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LIFE AND IMMORTALITY.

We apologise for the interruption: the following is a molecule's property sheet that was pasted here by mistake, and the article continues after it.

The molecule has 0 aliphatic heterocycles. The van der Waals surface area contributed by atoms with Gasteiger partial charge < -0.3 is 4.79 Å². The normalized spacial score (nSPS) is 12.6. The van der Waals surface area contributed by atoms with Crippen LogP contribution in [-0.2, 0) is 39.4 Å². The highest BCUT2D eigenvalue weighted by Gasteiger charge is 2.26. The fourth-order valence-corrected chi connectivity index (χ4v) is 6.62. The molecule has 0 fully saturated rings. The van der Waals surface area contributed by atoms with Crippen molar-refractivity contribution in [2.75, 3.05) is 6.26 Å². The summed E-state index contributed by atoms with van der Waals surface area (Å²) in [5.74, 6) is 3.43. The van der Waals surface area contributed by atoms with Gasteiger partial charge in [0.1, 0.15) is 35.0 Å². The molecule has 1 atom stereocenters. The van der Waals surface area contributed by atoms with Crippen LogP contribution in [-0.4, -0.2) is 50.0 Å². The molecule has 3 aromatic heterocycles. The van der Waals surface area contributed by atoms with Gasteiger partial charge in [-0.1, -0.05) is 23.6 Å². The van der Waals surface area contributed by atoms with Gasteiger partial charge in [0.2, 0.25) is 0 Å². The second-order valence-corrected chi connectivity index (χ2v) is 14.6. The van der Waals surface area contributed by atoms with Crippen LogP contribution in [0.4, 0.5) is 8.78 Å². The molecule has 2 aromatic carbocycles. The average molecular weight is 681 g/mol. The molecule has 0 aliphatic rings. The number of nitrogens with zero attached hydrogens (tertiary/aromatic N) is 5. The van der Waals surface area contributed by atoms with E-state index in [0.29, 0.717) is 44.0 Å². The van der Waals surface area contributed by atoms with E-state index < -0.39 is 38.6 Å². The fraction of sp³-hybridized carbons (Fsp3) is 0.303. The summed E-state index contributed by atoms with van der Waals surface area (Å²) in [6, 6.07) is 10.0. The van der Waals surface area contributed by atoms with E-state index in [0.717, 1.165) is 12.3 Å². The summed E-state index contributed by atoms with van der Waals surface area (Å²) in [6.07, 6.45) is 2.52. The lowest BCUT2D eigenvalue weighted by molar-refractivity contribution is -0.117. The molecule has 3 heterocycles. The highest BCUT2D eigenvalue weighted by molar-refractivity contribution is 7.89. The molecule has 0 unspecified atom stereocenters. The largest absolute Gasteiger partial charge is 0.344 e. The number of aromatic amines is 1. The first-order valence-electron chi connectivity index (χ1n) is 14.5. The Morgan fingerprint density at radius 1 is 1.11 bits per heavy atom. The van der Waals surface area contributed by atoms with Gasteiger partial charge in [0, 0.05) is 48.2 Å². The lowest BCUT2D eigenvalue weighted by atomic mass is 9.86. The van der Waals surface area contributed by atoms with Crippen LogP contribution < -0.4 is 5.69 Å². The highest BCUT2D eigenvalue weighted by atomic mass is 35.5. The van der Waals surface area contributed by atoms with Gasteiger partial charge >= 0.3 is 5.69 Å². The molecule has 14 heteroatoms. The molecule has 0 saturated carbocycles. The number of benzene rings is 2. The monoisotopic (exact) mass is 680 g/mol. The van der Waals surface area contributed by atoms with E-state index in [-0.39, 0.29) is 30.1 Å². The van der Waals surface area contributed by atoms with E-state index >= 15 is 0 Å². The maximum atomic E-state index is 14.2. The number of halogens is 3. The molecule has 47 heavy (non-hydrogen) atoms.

tions, and that the generations whom they have raised from the dust, shall enjoy the inheritance bequeathed them, when their benefactor "sleeps the sleep that knows no waking?" And is there nought of immortality in those tender outpourings of affection and love, which, while we witness them, assure us that, though fallen from our high estate,